Posted on Wednesday, December 14th, 2011 by Angie Han
Briefly: Sony has just announced release dates for two very different projects I’d very nearly forgotten about. Variety reports that Paul Greengrass‘ reality-based Somali pirate tale Captain Phillips is now slated for a March 22, 2013 opening, while Salim Akil‘s music-themed drama Sparkle will hit August 10, 2012.
The former stars Tom Hanks as real-life hero Captain Richard Phillips, who offered himself as a hostage to Somali pirates in exchange for the safety of his cargo ship’s crew. Adapted by Billy Ray (State of Play) from Phillips’ memoir A Captain’s Duty, Captain Phillips comes from The Social Network producers Scott Rudin, Michael De Luca, Dana Brunetti, and Kevin Spacey. The March 2013 date pits Captain Phillips against DreamWorks Animation’s The Croods, which is aimed at a younger demographic.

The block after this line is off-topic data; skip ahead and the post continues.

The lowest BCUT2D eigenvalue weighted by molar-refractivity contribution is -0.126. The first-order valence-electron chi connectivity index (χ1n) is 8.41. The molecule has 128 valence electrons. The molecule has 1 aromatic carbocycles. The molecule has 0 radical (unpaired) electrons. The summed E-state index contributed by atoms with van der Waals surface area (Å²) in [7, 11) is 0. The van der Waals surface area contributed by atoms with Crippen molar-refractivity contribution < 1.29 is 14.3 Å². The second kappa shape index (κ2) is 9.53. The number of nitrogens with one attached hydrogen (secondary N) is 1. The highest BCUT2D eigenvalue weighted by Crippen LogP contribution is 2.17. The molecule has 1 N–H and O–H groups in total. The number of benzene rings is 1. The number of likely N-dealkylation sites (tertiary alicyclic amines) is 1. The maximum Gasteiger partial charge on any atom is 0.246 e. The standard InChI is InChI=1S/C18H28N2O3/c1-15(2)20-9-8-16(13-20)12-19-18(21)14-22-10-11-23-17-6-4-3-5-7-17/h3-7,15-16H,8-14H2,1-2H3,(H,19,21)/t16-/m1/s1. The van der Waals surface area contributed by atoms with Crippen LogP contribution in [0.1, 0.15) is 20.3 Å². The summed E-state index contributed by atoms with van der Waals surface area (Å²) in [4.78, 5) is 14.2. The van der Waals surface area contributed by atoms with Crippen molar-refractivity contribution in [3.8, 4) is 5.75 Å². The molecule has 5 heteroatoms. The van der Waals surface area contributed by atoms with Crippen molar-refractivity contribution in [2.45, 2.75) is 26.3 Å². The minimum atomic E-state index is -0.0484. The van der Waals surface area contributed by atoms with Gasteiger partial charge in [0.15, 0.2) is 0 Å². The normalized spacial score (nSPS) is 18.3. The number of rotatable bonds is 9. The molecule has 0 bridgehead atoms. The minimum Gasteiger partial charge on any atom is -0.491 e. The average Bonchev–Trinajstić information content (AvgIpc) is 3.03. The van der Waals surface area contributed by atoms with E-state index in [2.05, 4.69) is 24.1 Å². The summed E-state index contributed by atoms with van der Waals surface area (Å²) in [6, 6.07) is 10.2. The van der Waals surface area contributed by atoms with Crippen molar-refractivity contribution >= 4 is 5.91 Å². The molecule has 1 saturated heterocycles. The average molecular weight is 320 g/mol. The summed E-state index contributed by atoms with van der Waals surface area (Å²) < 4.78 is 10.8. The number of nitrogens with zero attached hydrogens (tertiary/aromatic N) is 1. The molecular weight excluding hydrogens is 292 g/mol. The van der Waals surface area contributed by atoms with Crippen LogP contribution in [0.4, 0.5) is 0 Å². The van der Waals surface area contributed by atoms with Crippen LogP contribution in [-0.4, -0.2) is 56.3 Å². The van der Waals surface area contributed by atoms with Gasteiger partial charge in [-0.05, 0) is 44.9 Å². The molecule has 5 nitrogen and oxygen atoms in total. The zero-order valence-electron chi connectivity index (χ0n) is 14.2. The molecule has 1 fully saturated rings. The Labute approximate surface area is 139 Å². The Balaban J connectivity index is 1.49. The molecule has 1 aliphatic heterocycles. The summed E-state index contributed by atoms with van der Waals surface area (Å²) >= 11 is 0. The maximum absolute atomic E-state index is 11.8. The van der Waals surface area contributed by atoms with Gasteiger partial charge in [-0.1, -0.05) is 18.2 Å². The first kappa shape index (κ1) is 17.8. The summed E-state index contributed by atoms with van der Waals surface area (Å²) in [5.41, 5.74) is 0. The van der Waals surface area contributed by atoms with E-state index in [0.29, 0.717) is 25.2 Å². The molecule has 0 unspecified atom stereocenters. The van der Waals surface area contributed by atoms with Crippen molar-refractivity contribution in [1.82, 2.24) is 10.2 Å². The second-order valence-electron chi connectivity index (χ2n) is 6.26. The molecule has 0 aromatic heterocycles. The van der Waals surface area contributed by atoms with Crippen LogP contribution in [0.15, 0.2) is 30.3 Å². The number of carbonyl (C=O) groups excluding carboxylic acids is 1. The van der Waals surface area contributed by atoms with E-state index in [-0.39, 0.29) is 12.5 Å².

Akil’s Sparkle is a remake of the 1976 drama of the same title, and is a fictionalized take on the story of Diana Ross and The Supremes. Starring Jordin Sparks, Derek Luke, and Whitney Houston (in her first big-screen role since 1996’s The Preacher’s Wife), the film will feature original music from R. Kelly. Sparkle‘s August release coincides with the opening two rather dissimilar films — Jonathan Levine’s zombie romance Warm Bodies and Jay Roach’s political comedy Dog Fight.
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Update: This is now confirmed.